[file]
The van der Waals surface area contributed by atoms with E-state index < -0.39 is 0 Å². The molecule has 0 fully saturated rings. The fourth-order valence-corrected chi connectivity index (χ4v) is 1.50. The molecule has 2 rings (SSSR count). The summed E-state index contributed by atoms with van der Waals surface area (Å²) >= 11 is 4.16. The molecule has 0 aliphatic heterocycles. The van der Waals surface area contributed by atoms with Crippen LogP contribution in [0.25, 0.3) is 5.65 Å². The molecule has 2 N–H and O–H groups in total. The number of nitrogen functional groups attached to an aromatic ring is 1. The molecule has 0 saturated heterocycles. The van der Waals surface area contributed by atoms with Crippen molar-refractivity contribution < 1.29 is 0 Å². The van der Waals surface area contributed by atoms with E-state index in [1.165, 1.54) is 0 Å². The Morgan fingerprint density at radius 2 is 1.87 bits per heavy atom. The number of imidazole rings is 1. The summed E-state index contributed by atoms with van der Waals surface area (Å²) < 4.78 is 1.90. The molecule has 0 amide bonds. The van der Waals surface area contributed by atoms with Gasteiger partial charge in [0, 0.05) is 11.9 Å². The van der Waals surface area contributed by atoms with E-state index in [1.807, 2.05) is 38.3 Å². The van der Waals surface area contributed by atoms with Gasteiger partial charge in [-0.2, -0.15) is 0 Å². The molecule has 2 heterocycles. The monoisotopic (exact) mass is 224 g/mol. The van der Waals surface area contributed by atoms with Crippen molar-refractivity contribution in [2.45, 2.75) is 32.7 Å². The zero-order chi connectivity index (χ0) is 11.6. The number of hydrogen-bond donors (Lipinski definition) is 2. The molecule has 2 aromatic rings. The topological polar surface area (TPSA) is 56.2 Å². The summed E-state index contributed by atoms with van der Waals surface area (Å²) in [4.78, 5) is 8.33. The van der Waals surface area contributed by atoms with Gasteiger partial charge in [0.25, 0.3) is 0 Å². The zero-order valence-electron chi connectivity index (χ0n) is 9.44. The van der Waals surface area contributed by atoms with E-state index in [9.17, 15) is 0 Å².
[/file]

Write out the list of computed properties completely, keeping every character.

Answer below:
The van der Waals surface area contributed by atoms with E-state index < -0.39 is 0 Å². The molecule has 0 fully saturated rings. The fourth-order valence-corrected chi connectivity index (χ4v) is 1.50. The molecule has 2 rings (SSSR count). The summed E-state index contributed by atoms with van der Waals surface area (Å²) >= 11 is 4.16. The molecule has 0 aliphatic heterocycles. The van der Waals surface area contributed by atoms with Crippen LogP contribution in [0.25, 0.3) is 5.65 Å². The molecule has 2 N–H and O–H groups in total. The number of nitrogen functional groups attached to an aromatic ring is 1. The molecule has 0 saturated heterocycles. The van der Waals surface area contributed by atoms with Crippen molar-refractivity contribution < 1.29 is 0 Å². The van der Waals surface area contributed by atoms with E-state index in [1.165, 1.54) is 0 Å². The Morgan fingerprint density at radius 2 is 1.87 bits per heavy atom. The number of imidazole rings is 1. The summed E-state index contributed by atoms with van der Waals surface area (Å²) < 4.78 is 1.90. The molecule has 0 amide bonds. The van der Waals surface area contributed by atoms with Gasteiger partial charge in [0, 0.05) is 11.9 Å². The van der Waals surface area contributed by atoms with E-state index in [1.807, 2.05) is 38.3 Å². The van der Waals surface area contributed by atoms with Gasteiger partial charge in [-0.2, -0.15) is 0 Å². The molecule has 2 heterocycles. The monoisotopic (exact) mass is 224 g/mol. The van der Waals surface area contributed by atoms with Crippen molar-refractivity contribution in [2.45, 2.75) is 32.7 Å². The zero-order chi connectivity index (χ0) is 11.6. The number of hydrogen-bond donors (Lipinski definition) is 2. The molecule has 2 aromatic rings. The topological polar surface area (TPSA) is 56.2 Å². The summed E-state index contributed by atoms with van der Waals surface area (Å²) in [4.78, 5) is 8.33. The van der Waals surface area contributed by atoms with Gasteiger partial charge in [0.25, 0.3) is 0 Å². The zero-order valence-electron chi connectivity index (χ0n) is 9.44. The van der Waals surface area contributed by atoms with E-state index in [9.17, 15) is 0 Å².